unemployed graduates, we often hear the claim that this is due to the fact that "ONE
LEAVES THE UNIVERSITY WITHOUT A JOB".
In terms of social activities, the trade is defined by its purpose and refers to
the techniques and tools whose expertise and control require a learning experience,
while the profession, which is characterized by a specificity that may fall within a
legal framework, refers to paid work exercised regularly for a living. We speak of
"livelihood".
Page 14
Although one may have several trades but for lack of opportunity one cannot
carry out the one in which one would have liked to excel, the trade determines the
profession in terms of technical skill acquired through practice and the experience
from a professional activity. There we talk of having a trade in a profession.
Similarly, because of its reference to payment, it is the profession that confers
a more or less prestigious social position.
We also talk about chamber of trade or profession to qualify all persons
exercising the same trade. They often endeavour to establish the rules of practice
and promotion of the profession according to a certain ethic. This evokes the orders
of trades or professions: Order of lawyers, engineers, interpreters, doctors, etc.
The concept of trade in TVET should, as in other areas, include developing the
trade, through which we can derive both individual gain and collective profit. Indeed,
in the description of the social utility of trade, important dimensions such as the
shared social value and the collective and individual responsibility make it possible to
ennoble the contribution of each and all for the achievement of common development
goals. This easily gives rise to the construction of the solidarity chain of human
activities and between humans.
b. The Quest for Socio-economic Development and the TVET
Response
This raises the challenge of matching training and employment which cannot
be viewed as the problem of the chicken and the egg. The wording and/or expression
of the quest for socio-economic development in human resources should be in terms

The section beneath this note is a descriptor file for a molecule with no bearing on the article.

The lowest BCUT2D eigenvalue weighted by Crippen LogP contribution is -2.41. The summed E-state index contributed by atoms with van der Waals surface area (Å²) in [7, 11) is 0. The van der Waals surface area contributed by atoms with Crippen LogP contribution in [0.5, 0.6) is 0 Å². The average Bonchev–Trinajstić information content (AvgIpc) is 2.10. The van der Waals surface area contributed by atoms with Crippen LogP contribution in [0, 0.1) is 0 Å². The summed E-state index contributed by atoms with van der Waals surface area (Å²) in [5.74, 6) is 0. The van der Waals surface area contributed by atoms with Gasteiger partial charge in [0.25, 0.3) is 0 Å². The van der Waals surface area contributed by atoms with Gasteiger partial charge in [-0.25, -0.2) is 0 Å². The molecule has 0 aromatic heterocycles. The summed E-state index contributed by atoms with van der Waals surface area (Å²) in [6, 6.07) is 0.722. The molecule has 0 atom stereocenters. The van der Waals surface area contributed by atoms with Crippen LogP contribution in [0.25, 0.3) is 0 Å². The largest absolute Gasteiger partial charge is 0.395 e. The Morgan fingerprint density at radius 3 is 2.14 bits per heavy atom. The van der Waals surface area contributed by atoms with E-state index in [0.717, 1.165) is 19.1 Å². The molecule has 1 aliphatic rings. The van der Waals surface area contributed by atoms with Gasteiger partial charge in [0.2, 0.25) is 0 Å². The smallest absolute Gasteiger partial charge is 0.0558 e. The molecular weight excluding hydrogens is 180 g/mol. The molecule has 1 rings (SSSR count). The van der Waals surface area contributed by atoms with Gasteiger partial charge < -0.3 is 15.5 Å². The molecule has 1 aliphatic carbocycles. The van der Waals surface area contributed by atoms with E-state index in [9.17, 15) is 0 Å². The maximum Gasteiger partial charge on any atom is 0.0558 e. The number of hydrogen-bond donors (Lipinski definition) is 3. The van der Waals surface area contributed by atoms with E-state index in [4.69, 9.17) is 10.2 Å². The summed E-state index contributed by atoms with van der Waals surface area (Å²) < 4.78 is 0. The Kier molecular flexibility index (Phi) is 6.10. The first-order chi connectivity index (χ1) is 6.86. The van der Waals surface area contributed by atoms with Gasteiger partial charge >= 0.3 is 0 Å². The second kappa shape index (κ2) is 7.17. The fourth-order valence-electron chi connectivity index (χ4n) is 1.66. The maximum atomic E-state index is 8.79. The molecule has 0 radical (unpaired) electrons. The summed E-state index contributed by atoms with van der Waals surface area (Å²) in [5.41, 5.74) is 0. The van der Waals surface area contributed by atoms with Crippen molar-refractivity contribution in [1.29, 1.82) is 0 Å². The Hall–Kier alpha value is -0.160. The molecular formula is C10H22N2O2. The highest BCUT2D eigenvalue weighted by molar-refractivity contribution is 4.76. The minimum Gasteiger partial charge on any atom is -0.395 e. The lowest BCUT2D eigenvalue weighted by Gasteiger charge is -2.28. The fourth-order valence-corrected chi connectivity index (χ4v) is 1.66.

of quantity and quality through planning even if it should be flexible and indicative.
Such planning will help promote the trades of the future and assess training needs.
In terms of TVET response, the definition and description of trades remain
essential to the identification of training needs, the expression and development of
the content of these courses and relevant curricula they require. Such work will be
done if necessary by establishing the difference between trades and careers or
professions that compose them.
To enhance the attractiveness of TVET and trades for which it trains people,
the work of defining and describing such trades must largely involve personnel of the
school and university guidance services. This information should be relayed by all
communication networks, indicating the following elements:

The importance and necessity of each trade through its place in the
production chain and how it can be sought;

Career and opportunities for career advancement within a company or
through continuing training;

Training based on qualifications sought in terms of years of education
and/or training as well as the possibilities of crossing from one level to
the next as listed below, for example;
Page 15
-
Labour
(Highly) skilled worker
Foreman
Executive and/or design engineer
Manager
Profiles and the related programmes should easily ensue.
7.
Programmes and Curricula
Once trades are defined and clearly described, the objective of programmes